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Brain Res. 2005 Jul 12;1049(2):171-81.

Disparity in the temporal appearance of methamphetamine-induced apoptosis and depletion of dopamine terminal markers in the striatum of mice.

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Department of Biological Sciences, Hunter College of the City University of New York, New York, NY 10021, USA.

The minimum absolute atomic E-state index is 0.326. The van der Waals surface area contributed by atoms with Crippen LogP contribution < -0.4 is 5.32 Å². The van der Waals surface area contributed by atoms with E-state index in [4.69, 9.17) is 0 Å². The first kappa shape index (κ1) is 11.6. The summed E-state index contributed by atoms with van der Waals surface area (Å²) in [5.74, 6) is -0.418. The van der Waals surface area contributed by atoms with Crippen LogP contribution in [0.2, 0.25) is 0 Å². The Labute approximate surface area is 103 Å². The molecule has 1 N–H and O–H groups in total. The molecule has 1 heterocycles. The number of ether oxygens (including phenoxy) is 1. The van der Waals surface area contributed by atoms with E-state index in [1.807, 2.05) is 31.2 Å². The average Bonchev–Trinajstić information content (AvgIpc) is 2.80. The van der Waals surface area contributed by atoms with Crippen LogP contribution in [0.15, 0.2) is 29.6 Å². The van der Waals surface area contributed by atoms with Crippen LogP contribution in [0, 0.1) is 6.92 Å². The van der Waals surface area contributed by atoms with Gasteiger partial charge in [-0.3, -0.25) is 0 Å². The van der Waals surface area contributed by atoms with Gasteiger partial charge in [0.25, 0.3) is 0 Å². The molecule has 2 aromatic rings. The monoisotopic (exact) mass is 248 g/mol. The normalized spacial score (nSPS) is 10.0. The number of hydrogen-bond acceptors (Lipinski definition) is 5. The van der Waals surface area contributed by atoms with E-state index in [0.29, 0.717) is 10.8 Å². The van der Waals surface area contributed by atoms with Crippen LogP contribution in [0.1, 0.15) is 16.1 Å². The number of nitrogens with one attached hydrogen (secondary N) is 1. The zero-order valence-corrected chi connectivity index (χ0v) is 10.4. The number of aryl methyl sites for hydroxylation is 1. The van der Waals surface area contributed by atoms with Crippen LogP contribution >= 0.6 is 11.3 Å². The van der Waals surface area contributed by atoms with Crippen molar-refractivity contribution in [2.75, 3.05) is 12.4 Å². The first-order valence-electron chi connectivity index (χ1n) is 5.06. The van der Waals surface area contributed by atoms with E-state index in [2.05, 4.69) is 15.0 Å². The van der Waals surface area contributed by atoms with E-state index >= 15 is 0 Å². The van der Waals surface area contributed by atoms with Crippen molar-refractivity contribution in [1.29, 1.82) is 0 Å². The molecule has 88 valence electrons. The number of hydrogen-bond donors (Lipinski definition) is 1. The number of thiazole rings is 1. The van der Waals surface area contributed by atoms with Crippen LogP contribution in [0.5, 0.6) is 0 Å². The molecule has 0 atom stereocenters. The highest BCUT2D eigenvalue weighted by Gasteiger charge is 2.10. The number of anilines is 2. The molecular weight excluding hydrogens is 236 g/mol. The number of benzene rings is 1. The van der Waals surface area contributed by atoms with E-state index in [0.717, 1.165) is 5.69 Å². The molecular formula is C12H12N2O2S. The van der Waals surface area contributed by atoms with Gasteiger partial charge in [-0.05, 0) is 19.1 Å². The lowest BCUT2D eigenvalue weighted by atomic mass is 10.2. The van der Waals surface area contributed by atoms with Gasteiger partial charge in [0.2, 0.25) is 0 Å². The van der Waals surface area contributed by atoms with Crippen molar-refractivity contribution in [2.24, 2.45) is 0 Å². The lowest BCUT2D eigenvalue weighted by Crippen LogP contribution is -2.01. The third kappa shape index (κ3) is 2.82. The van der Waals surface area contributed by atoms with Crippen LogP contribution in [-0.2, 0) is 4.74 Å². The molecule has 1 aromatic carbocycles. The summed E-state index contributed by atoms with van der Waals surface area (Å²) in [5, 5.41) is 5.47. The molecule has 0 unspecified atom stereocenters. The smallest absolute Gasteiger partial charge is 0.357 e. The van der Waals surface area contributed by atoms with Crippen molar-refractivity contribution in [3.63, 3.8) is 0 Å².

Methamphetamine (METH) causes damage in the striatum at pre- and post-synaptic sites. Exposure to METH induces long-term depletions of dopamine (DA) terminal markers such as tyrosine hydroxylase (TH) and DA transporters (DAT). METH also induces neuronal apoptosis in some striatal neurons. The purpose of this study is to demonstrate which occurs first, apoptosis of some striatal neurons or DA terminal toxicity in mice. This is important because the death of striatal neurons leaves the terminals in a state of deafferentation. A bolus injection (i.p.) of METH (30 mg/kg) induces apoptosis (TUNEL staining) in approximately 25% of neurons in the striatum at 24 h after METH. However, in contrast to apoptosis, depletion of TH (Western blotting) begins to appear at 24 h after METH in dorsal striatum while the ventral striatum is unaffected. The peak of TH depletion (approximately 80% decrease relative to control) occurs at 48 h after METH. Autoradiographic analysis of DAT sites showed that depletion begins to appear 24 h after METH and peaks at 2 days (approximately 60% depletion relative to control). Histological analysis of the induction of glial fibrillary acidic protein (GFAP) by METH in striatal astrocytes revealed an increase at 48 h after METH that peaked at 3 days. These data demonstrate that striatal apoptosis precedes the depletion (toxicity) of DA terminal markers in the striatum of mice, suggesting that the ensuing state of deafferentation of the DA terminals may contribute to their degeneration.

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